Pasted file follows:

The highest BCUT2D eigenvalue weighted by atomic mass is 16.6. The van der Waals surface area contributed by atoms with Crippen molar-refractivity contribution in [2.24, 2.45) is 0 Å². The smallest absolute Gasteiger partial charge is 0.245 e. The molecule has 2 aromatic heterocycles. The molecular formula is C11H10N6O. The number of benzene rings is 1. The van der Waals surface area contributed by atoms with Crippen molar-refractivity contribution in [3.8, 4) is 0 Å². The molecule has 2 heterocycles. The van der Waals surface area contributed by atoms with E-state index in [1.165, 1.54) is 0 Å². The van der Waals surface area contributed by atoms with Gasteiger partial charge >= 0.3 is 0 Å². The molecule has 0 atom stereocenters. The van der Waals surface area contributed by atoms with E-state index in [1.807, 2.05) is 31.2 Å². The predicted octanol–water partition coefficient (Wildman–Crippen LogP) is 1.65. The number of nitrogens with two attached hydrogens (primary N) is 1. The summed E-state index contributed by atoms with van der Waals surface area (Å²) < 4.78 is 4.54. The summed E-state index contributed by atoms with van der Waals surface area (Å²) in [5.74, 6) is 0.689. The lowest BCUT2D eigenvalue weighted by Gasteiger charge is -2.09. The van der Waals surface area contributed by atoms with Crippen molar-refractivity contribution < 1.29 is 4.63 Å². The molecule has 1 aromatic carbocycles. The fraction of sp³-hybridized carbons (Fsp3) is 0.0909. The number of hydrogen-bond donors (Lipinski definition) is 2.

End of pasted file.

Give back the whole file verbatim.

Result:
The highest BCUT2D eigenvalue weighted by atomic mass is 16.6. The van der Waals surface area contributed by atoms with Crippen molar-refractivity contribution in [2.24, 2.45) is 0 Å². The smallest absolute Gasteiger partial charge is 0.245 e. The molecule has 2 aromatic heterocycles. The molecular formula is C11H10N6O. The number of benzene rings is 1. The van der Waals surface area contributed by atoms with Crippen molar-refractivity contribution in [3.8, 4) is 0 Å². The molecule has 2 heterocycles. The van der Waals surface area contributed by atoms with E-state index in [1.165, 1.54) is 0 Å². The van der Waals surface area contributed by atoms with Gasteiger partial charge >= 0.3 is 0 Å². The molecule has 0 atom stereocenters. The van der Waals surface area contributed by atoms with E-state index in [1.807, 2.05) is 31.2 Å². The predicted octanol–water partition coefficient (Wildman–Crippen LogP) is 1.65. The number of nitrogens with two attached hydrogens (primary N) is 1. The summed E-state index contributed by atoms with van der Waals surface area (Å²) < 4.78 is 4.54. The summed E-state index contributed by atoms with van der Waals surface area (Å²) in [5.74, 6) is 0.689. The lowest BCUT2D eigenvalue weighted by Gasteiger charge is -2.09. The van der Waals surface area contributed by atoms with Crippen molar-refractivity contribution < 1.29 is 4.63 Å². The molecule has 1 aromatic carbocycles. The fraction of sp³-hybridized carbons (Fsp3) is 0.0909. The number of hydrogen-bond donors (Lipinski definition) is 2.